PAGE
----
In the past few months I have been discussing the emerging state of cloud standards. Cloud users are asking when cloud computing standards will be mature enough so that more companies will feel comfortable implementing cloud architectures and using cloud services without feeling vendor lock-in.
Ironically, while the commercial cloud offerings have been growing—built on the very standards that created the Internet itself—Amazon and others have been notoriously loathe to publish details about their underlying architectures, claiming the need for security. This has led to rampant speculation and educated guesses in the blogosphere about Amazon’s AWS architecture.
On his blog Floyd Strimling at Zenoss recently wrote Wrong Strategy: 5 Ways Not to Compete with Amazon AWS, which explains why he thinks it doesn’t matter. Others are of the opinion that maybe we should be embracing vendor lock-in rather than attempting to avoid it. Orlando Scott-Crowley in The Great Cloud Vendor Lock-In Fallacy describes why he is convinced the entire vendor lock-in debate is largely a red herring.
Whatever side you are on in this argument, there are a couple of obvious questions to ask: Is there an opportunity for a commercial cloud IaaS service to become a standard? Is Amazon the right IaaS standard platform to use for this purpose?
Certainly there have been several precedents where formerly proprietary data formats, such as VMDK (Virtual Machine Disk) originally developed by VMware, have become actual standards by simply being widely adopted by the industry. Another older example is the now standard DXF (Data Exchange Format) pioneered by AutoDesk, which allows users of other CADD systems to migrate their files to their AutoCAD software. In the cloud world, the closest analogy is the recent calls to deem Cloud Foundry the PaaS standard.
One could even argue that Amazon’s AWS IaaS service is already the de facto standard for the industry. After all, Amazon has a fifteen-year jump on the competition with millions of users and apparently more than 30 million virtual machines in their data centers.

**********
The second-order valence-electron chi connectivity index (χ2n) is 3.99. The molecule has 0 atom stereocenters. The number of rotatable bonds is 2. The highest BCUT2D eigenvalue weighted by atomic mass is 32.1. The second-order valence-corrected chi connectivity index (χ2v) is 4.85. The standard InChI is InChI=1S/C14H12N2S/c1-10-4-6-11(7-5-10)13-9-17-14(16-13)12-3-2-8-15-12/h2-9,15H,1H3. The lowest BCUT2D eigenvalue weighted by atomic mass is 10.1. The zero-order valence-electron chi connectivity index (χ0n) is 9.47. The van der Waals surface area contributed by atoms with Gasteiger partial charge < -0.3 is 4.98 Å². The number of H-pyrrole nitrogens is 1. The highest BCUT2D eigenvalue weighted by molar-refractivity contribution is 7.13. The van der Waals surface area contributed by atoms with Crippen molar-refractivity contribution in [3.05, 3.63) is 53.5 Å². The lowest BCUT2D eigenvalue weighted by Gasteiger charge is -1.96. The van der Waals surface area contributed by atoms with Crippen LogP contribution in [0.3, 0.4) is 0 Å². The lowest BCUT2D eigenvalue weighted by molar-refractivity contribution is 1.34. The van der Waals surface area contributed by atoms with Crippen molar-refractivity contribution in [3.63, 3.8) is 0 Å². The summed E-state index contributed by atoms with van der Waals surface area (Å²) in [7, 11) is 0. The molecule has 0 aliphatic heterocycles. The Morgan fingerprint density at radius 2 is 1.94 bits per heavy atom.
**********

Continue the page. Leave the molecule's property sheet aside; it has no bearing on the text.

There have been several attempts to create an Amazon-like Open Source project. The most “successful” one is Eucalyptus, which originally started as a project to reverse-engineer AWS. Now that Amazon is fully backing the company, it is not clear that this makes it a viable standard, but it does offer an attractive option for companies that want to build what Amazon euphemistically calls on-premise services.
The biggest difference in attempting to set Amazon as an IaaS standard is—unlike VMware, AutoCAD, or even Microsoft—Amazon is providing a publically available subscription service, not a product that will be used internally. Until now it has not been in Amazon’s best interest to provide even an interoperability capability, much less a standard that will allow companies to share applications and data across different clouds.
Other than the perception that there is a rising threat from the growing number of enterprises that are building private clouds, which Amazon is presumably addressing through Eucalyptus, I just don’t see a strong case for them to gain market share by setting up their architecture as an IaaS standard. Yes, you are more than welcome to use Amazon’s well-documented API, but that does not guarantee true interoperability with Amazon or any other cloud vendor.
In the end, cloud standards—however we eventually arrive at them—should only help increase the uptake of cloud services across a wide range of industries. But I am not convinced that using Amazon as a IaaS standard is the right approach.
Beth Cohen is a senior cloud architect for Cloud Technology Partners, delivering solutions to help enterprises leverage the efficiencies of cloud architectures and technologies. Beth was director of engineering IT for BBN Corporation, was involved with the initial development of the Internet, and worked on some of the hottest networking and web technology protocols in their infancy.